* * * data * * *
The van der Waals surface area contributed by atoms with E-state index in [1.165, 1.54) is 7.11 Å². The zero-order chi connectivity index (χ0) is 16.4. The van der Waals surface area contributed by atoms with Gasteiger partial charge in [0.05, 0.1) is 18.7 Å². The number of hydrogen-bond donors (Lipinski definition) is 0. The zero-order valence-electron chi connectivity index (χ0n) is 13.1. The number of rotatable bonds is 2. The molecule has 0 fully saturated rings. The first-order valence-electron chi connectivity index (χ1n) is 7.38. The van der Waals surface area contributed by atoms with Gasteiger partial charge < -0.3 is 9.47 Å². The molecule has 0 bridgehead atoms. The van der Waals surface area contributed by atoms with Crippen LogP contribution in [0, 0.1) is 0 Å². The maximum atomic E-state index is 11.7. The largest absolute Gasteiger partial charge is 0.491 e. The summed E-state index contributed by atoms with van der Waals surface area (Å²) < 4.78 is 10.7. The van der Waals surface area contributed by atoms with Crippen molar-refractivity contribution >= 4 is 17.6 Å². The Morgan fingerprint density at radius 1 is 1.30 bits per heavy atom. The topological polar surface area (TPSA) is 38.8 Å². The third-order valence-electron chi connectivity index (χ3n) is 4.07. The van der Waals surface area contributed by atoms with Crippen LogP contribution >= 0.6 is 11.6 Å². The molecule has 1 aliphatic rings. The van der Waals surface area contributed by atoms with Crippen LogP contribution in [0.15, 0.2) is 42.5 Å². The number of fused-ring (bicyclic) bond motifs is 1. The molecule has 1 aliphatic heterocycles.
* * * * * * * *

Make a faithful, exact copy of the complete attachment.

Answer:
The van der Waals surface area contributed by atoms with E-state index in [1.165, 1.54) is 7.11 Å². The zero-order chi connectivity index (χ0) is 16.4. The van der Waals surface area contributed by atoms with Gasteiger partial charge in [0.05, 0.1) is 18.7 Å². The number of hydrogen-bond donors (Lipinski definition) is 0. The zero-order valence-electron chi connectivity index (χ0n) is 13.1. The number of rotatable bonds is 2. The molecule has 0 fully saturated rings. The first-order valence-electron chi connectivity index (χ1n) is 7.38. The van der Waals surface area contributed by atoms with Gasteiger partial charge < -0.3 is 9.47 Å². The molecule has 0 bridgehead atoms. The van der Waals surface area contributed by atoms with Crippen LogP contribution in [0, 0.1) is 0 Å². The maximum atomic E-state index is 11.7. The largest absolute Gasteiger partial charge is 0.491 e. The summed E-state index contributed by atoms with van der Waals surface area (Å²) < 4.78 is 10.7. The van der Waals surface area contributed by atoms with Crippen molar-refractivity contribution >= 4 is 17.6 Å². The Morgan fingerprint density at radius 1 is 1.30 bits per heavy atom. The topological polar surface area (TPSA) is 38.8 Å². The third-order valence-electron chi connectivity index (χ3n) is 4.07. The van der Waals surface area contributed by atoms with Crippen LogP contribution >= 0.6 is 11.6 Å². The molecule has 1 aliphatic rings. The van der Waals surface area contributed by atoms with Crippen LogP contribution in [0.15, 0.2) is 42.5 Å². The number of fused-ring (bicyclic) bond motifs is 1. The molecule has 1 aliphatic heterocycles.